It seems like consumers and businesses are affected by data breaches every day. Data breaches that have detrimental financial—and even emotional—consequences. Personally identifiable data can be left vulnerable to cybercriminals who intend to sell or use the information for themselves. In 2020, Cybercrime Magazine reported that cybercrime will cost the world $10.5 trillion annually by 2025. Experts believe that cybercrime will continue to grow by 15% every year, representing the greatest transfer of economic wealth in history. The  economic damage caused by cybercrime is greater than the damage inflicted from natural disasters and will be more profitable than the global trade of all major illegal drugs combined. These statistics are alarming. As society becomes more dependent on the internet and digital devices, businesses have to ensure adequate data protection for themselves and their customers.  

Ransomware: One of the most common cyberattacks

Ransomware (or ransom malware) is a type of malicious software that infects a computer and restricts users’ access to it until a ransom is paid to unlock it. Typically, the ransomware will display an on-screen alert stating that the user’s systems have been locked or that the user’s files have been encrypted. The ransom demanded varies greatly, but typically must be paid in cryptocurrency.  

It is estimated that the global ransomware cost is expected to reach $265 billion by 2031.  TechTarget’s 2021 round-up stated that ransomware had a strong year, with attackers incorporating several new trends yielding better results than previous years. Attackers focused primarily on phishing, supply chain attacks, double extortion, ransomware as a service and attacking unpatched systems. As a result, ransomware rates increased substantially:  

  • Ransomware frequency doubled in 2021, accounting for 20% of all data breaches. 
  • Approximately 37% of all global organizations said they fell victim to some form of ransomware attack in 2021. 
  • The FBI’s Internet Crime Complaint Center reported 2,084 ransomware complaints from January to July of 2021. This is a 62% year-to-year increase.  
  • The average amount of reported ransomware transactions per month in 2021 was $102.3 million.  

Knowledge is power. Prevention comes next.

The leading causes for ransomware as of 2020 were: 

  1. Phishing emails: In 2020, phishing accounted for 54% of ransomware infections. Hackers use well-crafted emails to trick victims into opening an attachment or clicking on a link that contains a malicious file. The file can come in different formats (PDF, Zip file, Word document or JavaScript.)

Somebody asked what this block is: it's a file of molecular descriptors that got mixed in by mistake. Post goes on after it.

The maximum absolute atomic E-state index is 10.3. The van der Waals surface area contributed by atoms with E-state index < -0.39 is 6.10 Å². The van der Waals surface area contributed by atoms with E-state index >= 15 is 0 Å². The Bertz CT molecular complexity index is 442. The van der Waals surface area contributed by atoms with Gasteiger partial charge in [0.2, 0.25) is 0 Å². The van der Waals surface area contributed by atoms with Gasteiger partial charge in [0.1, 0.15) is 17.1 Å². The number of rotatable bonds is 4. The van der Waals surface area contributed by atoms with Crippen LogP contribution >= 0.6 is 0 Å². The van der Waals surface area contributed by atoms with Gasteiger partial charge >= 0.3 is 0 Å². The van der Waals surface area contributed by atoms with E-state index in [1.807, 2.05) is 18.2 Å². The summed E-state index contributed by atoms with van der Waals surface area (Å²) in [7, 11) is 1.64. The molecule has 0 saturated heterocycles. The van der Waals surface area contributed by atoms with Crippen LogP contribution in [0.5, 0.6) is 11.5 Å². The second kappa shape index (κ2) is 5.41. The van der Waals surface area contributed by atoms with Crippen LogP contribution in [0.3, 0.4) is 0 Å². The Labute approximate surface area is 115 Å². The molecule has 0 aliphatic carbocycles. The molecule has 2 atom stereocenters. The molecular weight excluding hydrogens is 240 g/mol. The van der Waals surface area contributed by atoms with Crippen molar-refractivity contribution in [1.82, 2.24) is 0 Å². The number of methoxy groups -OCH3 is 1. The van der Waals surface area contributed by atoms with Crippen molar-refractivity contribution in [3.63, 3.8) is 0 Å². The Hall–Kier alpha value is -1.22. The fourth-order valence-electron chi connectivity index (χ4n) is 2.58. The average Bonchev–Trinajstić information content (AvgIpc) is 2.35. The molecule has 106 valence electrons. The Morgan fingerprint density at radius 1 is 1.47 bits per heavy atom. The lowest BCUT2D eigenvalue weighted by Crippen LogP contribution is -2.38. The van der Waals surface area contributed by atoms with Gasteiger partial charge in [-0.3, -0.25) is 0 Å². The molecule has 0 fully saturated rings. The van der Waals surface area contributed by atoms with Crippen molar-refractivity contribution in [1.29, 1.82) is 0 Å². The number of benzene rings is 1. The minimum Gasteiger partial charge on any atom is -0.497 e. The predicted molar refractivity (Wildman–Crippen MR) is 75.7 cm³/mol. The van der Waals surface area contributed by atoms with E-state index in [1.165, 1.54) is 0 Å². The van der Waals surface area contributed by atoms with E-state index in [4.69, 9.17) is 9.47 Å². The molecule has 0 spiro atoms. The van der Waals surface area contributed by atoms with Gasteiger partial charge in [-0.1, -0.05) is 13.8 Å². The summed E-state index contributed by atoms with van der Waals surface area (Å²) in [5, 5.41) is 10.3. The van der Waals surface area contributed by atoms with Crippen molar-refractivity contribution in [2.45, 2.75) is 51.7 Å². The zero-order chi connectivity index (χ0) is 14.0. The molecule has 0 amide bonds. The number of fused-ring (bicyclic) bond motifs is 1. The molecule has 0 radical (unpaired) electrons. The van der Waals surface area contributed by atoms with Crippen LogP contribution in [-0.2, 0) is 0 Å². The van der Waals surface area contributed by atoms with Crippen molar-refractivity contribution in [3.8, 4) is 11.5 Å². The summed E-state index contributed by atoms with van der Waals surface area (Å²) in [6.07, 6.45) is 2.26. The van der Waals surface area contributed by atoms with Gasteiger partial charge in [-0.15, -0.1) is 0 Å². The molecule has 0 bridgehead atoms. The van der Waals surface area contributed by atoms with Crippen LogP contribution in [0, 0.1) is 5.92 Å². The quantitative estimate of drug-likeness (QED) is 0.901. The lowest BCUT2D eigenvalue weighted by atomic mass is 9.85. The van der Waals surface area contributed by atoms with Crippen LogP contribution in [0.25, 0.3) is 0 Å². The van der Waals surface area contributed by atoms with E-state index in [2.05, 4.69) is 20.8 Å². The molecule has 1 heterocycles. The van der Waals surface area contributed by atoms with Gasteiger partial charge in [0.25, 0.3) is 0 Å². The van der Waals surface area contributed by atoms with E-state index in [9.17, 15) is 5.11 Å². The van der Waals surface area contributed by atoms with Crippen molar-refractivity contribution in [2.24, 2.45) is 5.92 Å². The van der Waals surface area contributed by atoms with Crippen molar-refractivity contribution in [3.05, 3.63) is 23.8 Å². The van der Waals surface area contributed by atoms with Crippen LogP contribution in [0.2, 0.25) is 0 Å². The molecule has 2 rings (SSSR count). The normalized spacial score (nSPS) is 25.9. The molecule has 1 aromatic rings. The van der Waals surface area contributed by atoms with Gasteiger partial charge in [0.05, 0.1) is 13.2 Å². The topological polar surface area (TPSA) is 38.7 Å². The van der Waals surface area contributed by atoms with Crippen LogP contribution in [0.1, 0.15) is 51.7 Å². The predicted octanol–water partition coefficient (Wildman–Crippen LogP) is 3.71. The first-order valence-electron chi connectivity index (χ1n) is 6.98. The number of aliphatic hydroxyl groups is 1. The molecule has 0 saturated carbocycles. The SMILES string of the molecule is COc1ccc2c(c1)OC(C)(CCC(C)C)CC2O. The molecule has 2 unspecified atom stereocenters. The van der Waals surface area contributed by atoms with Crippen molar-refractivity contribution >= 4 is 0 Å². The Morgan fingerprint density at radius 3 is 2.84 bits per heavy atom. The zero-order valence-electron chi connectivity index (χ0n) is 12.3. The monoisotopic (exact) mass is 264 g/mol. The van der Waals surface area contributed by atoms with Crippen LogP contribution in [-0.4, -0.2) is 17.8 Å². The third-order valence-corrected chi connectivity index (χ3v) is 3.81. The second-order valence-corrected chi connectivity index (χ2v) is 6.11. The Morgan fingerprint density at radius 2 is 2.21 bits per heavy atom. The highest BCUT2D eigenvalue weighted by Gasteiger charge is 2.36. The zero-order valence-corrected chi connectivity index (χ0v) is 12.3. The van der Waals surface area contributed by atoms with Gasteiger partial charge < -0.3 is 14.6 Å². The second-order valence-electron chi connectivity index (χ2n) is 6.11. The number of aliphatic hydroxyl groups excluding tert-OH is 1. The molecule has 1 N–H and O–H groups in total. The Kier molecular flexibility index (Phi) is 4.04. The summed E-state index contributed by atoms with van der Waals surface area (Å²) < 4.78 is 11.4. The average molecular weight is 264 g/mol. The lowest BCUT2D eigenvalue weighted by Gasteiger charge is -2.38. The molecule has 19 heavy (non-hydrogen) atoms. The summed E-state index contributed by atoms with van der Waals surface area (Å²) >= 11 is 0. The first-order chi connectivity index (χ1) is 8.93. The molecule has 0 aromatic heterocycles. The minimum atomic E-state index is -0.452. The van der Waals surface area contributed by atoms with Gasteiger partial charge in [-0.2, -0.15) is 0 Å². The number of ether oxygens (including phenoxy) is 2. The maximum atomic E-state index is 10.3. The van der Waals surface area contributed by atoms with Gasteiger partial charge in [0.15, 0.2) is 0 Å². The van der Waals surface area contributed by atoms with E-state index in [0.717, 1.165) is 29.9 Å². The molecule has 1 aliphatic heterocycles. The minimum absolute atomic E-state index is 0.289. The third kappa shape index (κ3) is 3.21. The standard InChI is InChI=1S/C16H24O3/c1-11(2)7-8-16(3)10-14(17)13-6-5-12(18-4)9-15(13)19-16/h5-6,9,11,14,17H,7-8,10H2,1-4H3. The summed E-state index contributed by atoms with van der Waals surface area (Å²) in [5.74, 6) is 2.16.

1. Poor user practices: In 2020, poor user practices accounted for 27% of ransomware infections. Ransomware attacks increased from 2014 by more than 4000% in small to medium-sized enterprises due to poor security practices.   
  1. Lack of cybersecurity training: In 2020, lack of cybersecurity training accounted for 26% of all ransomware infections.  A global study revealed that there is a shortage of skilled cybersecurity professionals. This causes a lack of training, and it has impacted 70% of organizations.  
  1. Weak passwords and access management: Weak passwords accounted for 21% of all ransomware infections, this is down from 30% in 2019. A Google survey about beliefs and behaviors around online security showed that two in three individuals recycle the same password across multiple accounts. More than 50% admitted using one “favorite” password for the majority of the charges. Only one-third of respondents knew how to define the password manager. 

When it comes to successfully combatting cybercrime, knowledge is just the first step. The next step is prevention. Biometrics has become the gold standard for secure authentication and identity proofing. Biometric technology uses personal identifiers such as fingerprintsface, iris, or voice to permit access to device whether mobile or web. Additionally, AI and machine learning can be streamlined into biometric technology to create behavioral markers or behavioral biometrics for each privileged user, including keyboard strokes and mouse movements.  These markers are then computed into a continuously updated behavioral profile, which serves as the blueprint of what normal activity should look like. In this way, suspicious activity can be spotted immediately, and actions can be taken to terminate the session.   

Combat ransomware attacks with a little extra security

 Ransomware attacks can have detrimental effects on businesses and consumers: from financial repercussions to the anxiety that ensues with having one’s most precious data available for cybercriminals worldwide. It is imperative that business owners get ahead of potential threats. In addition to good cybersecurity habits, business owners need to ensure robust data security and access management for themselves and their customers.  

For businesses looking to implement stronger authentication methods, the Knomi® biometric authentication framework is the way to go. It uses mobile and web devices to conduct biometric enrollment and authentication. It conveniently uses face liveness and voice recognition for multifactor authentication. Knomi’s advanced security capability can authenticate driver’s licenses and passports to ensure spoof-resistant biometric facial matching between live and printed images.  

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